DHA Helps Fat Cells Be More Insulin Sensitive
DHA supplementation helps improvwe fat cell fitness, in turn improving insulin function.
Study Title:Metabolic syndrome: effects of n-3 PUFAs on a model of dyslipidemia, insulin resistance and adiposity.
Both genetic and environmental factors (e.g. nutrition, life style) contribute to the development of the plurimetabolic syndrome, which has a high prevalence in the world population. Dietary n-3 PUFAs specially those from marine oil (EPA and DHA) appear to play an important role against the adverse effects of this syndrome. The present work examined the effectiveness of fish oil (FO) in reversing or improving the dyslipidemia, insulin resistance and adiposity induced in rats by long-term feeding a sucrose-rich diet (SRD). We studied several metabolic and molecular mechanisms involved in both lipid and glucose metabolisms in different tissues (liver, skeletal muscle, fat pad) as well as insulin secretion patterns from perifused islets under the stimulation of different secretagogues. Dietary FO reverses dyslipidemia and improves insulin action and adiposity in the SRD fed rats. FO reduces adipocytes cell size and thus, the smaller adipocytes are more insulin sensitive and the release of fatty acids decreases. In muscle, FO normalizes both the oxidative and non-oxidative glucose pathways. Moreover, FO modifies the fatty acid composition of membrane phospholipids. In isolated beta cells, lipid contents and glucose oxidation return to normal. All these effects could contribute to the normalization of glucose-stimulated insulin secretion and muscle insulin insensitivity.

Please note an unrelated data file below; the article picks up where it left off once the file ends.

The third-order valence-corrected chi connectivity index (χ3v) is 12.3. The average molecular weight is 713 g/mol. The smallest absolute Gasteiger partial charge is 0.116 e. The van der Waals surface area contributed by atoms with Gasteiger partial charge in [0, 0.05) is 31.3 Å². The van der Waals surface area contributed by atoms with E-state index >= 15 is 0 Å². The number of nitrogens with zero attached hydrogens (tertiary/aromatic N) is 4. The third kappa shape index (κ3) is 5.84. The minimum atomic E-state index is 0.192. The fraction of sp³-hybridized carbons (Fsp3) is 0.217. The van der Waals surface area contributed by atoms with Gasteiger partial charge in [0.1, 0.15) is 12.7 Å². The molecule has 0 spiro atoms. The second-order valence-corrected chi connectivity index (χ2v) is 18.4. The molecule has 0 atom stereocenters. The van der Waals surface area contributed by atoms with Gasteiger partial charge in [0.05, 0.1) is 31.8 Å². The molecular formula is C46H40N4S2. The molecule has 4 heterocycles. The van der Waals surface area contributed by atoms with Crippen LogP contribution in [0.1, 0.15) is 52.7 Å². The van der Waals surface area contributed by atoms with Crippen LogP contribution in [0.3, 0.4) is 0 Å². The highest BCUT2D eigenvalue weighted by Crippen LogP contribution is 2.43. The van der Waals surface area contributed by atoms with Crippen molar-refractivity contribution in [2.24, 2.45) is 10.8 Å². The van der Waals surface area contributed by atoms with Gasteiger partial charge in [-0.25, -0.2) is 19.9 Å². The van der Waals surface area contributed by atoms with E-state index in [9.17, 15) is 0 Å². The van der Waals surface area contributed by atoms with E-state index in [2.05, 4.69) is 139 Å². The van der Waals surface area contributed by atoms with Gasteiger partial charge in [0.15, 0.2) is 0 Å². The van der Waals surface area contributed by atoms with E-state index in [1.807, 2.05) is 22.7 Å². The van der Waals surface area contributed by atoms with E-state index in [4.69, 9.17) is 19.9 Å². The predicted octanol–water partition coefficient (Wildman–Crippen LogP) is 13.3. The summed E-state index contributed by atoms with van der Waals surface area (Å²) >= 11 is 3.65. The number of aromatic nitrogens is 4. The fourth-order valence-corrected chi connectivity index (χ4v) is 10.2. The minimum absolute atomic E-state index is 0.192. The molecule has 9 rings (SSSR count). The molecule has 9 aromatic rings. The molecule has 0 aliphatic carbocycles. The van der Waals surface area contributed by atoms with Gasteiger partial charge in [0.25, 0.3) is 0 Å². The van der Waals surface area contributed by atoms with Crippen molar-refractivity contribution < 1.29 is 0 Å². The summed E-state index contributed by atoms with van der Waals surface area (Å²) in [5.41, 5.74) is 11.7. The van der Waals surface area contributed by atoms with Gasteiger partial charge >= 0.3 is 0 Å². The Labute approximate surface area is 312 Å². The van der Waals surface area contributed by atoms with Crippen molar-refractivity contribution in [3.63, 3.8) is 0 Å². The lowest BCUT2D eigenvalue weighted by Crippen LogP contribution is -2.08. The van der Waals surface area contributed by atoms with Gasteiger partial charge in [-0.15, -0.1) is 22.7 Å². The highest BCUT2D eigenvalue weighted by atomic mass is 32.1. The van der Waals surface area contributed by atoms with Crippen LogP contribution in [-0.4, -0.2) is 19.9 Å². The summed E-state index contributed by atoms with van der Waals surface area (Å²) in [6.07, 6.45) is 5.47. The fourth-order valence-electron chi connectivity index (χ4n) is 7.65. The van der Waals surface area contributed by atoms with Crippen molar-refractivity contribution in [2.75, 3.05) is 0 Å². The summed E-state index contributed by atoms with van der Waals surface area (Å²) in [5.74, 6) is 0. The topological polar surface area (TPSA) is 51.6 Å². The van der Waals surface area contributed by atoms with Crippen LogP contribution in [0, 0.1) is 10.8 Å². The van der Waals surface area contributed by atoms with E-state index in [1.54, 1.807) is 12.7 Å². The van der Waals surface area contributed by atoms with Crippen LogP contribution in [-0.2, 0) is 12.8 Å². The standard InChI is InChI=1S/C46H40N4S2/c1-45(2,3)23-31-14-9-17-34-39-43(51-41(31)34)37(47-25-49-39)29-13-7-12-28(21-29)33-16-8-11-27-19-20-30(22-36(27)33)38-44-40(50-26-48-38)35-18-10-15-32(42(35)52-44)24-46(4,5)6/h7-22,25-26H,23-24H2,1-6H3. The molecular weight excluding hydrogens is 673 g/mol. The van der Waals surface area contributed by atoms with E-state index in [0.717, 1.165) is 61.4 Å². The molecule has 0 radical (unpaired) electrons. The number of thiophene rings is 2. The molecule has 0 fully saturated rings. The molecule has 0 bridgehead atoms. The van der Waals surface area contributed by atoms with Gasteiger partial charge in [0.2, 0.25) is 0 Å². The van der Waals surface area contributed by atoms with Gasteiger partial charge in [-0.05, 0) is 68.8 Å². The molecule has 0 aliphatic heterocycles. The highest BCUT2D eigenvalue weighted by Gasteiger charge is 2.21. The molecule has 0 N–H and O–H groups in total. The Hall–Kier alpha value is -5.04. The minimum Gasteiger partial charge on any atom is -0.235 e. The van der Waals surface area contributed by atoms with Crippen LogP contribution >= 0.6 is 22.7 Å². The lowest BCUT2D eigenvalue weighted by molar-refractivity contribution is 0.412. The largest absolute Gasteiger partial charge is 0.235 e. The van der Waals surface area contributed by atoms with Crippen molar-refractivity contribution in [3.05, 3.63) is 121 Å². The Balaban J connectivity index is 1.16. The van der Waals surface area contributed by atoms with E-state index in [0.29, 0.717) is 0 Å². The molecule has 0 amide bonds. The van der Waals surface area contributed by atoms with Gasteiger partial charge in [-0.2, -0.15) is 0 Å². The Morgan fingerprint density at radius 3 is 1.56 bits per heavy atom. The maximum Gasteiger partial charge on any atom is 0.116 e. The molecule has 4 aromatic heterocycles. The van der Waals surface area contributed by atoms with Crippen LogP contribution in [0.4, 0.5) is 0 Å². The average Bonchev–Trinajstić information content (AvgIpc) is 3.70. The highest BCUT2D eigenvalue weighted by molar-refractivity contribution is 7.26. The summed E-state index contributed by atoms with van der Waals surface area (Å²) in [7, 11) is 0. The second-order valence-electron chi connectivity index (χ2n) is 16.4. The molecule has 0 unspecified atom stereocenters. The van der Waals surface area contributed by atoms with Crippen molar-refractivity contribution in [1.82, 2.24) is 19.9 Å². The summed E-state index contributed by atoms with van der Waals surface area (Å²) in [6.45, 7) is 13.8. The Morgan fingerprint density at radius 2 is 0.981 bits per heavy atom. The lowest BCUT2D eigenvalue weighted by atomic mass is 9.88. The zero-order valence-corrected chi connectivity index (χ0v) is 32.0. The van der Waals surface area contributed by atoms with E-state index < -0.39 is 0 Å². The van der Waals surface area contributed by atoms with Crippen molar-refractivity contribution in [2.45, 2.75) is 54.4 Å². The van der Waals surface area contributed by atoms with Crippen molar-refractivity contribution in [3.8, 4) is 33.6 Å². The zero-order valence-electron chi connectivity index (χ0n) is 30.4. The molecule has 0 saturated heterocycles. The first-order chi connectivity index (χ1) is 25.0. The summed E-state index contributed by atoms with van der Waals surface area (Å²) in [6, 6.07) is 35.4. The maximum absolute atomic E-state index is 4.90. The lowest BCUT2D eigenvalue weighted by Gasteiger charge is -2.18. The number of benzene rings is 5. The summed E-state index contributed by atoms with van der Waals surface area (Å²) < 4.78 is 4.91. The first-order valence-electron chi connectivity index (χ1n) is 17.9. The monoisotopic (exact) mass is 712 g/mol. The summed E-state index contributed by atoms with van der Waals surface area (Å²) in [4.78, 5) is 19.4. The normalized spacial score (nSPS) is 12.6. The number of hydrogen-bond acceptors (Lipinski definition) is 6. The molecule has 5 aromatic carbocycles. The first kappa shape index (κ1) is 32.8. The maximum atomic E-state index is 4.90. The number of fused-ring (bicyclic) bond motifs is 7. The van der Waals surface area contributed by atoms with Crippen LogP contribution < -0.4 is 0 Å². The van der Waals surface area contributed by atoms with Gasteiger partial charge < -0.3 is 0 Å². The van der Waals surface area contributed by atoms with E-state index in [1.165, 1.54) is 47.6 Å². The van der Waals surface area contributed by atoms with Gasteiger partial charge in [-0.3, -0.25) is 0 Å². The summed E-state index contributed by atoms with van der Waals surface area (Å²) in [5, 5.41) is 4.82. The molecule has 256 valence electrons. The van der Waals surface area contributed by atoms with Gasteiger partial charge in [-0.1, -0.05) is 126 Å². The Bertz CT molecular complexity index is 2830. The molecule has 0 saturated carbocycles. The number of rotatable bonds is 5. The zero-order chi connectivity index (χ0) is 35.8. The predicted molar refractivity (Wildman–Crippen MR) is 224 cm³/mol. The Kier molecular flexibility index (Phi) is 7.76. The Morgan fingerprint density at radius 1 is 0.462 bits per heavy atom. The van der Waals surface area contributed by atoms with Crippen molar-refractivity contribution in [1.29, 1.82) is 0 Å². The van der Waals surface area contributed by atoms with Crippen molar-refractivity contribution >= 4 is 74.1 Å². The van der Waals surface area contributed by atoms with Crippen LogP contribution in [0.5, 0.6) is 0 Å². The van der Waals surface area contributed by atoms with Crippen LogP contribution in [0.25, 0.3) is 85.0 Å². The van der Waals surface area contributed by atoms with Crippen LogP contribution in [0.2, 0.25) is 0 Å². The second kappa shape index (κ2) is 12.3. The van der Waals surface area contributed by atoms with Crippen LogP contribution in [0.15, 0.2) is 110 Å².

Lombardo YB, Hein G, Chicco A. Metabolic syndrome: effects of n-3 PUFAs on a model of dyslipidemia, insulin resistance and adiposity. Lipids. 2007 May 42(5):427-37.
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